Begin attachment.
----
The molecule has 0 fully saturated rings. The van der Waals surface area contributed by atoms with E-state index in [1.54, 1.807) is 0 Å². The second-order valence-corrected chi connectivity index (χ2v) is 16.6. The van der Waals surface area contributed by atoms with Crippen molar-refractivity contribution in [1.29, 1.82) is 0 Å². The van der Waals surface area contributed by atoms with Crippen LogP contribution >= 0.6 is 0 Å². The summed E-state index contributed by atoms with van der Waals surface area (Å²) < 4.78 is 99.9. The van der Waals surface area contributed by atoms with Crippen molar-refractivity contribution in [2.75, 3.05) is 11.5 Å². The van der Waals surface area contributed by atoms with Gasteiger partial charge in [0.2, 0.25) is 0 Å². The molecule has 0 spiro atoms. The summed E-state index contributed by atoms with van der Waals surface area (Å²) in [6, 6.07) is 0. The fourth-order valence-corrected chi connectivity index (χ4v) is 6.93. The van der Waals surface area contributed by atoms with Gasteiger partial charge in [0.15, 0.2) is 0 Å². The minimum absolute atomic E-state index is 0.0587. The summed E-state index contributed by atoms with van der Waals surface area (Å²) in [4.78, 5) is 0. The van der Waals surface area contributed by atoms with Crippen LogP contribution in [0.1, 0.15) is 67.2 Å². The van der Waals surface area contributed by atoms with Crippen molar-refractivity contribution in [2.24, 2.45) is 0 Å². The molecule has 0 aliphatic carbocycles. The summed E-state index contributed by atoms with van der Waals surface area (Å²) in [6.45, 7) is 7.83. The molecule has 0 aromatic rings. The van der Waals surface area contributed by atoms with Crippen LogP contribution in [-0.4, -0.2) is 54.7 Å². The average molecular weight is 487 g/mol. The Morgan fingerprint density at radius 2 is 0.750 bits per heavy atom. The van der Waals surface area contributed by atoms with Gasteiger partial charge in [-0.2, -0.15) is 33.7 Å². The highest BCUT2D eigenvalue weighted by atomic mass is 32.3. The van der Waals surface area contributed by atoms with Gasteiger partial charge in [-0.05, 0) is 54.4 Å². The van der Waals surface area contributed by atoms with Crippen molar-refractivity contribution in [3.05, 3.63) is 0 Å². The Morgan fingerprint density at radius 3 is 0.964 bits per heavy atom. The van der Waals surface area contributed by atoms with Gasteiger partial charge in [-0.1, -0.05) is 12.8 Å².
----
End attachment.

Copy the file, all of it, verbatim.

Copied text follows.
The molecule has 0 fully saturated rings. The van der Waals surface area contributed by atoms with E-state index in [1.54, 1.807) is 0 Å². The second-order valence-corrected chi connectivity index (χ2v) is 16.6. The van der Waals surface area contributed by atoms with Crippen molar-refractivity contribution in [1.29, 1.82) is 0 Å². The van der Waals surface area contributed by atoms with Crippen LogP contribution >= 0.6 is 0 Å². The summed E-state index contributed by atoms with van der Waals surface area (Å²) < 4.78 is 99.9. The van der Waals surface area contributed by atoms with Crippen molar-refractivity contribution in [2.75, 3.05) is 11.5 Å². The van der Waals surface area contributed by atoms with Gasteiger partial charge in [0.2, 0.25) is 0 Å². The molecule has 0 spiro atoms. The summed E-state index contributed by atoms with van der Waals surface area (Å²) in [6, 6.07) is 0. The fourth-order valence-corrected chi connectivity index (χ4v) is 6.93. The van der Waals surface area contributed by atoms with Gasteiger partial charge in [0.15, 0.2) is 0 Å². The minimum absolute atomic E-state index is 0.0587. The summed E-state index contributed by atoms with van der Waals surface area (Å²) in [4.78, 5) is 0. The van der Waals surface area contributed by atoms with Crippen LogP contribution in [0.1, 0.15) is 67.2 Å². The van der Waals surface area contributed by atoms with Crippen molar-refractivity contribution in [2.24, 2.45) is 0 Å². The molecule has 0 aliphatic carbocycles. The summed E-state index contributed by atoms with van der Waals surface area (Å²) in [6.45, 7) is 7.83. The molecule has 0 aromatic rings. The van der Waals surface area contributed by atoms with Crippen LogP contribution in [-0.4, -0.2) is 54.7 Å². The average molecular weight is 487 g/mol. The Morgan fingerprint density at radius 2 is 0.750 bits per heavy atom. The van der Waals surface area contributed by atoms with Gasteiger partial charge in [-0.2, -0.15) is 33.7 Å². The highest BCUT2D eigenvalue weighted by atomic mass is 32.3. The van der Waals surface area contributed by atoms with Gasteiger partial charge in [-0.05, 0) is 54.4 Å². The van der Waals surface area contributed by atoms with Crippen molar-refractivity contribution in [3.05, 3.63) is 0 Å². The Morgan fingerprint density at radius 3 is 0.964 bits per heavy atom. The van der Waals surface area contributed by atoms with Gasteiger partial charge in [-0.1, -0.05) is 12.8 Å².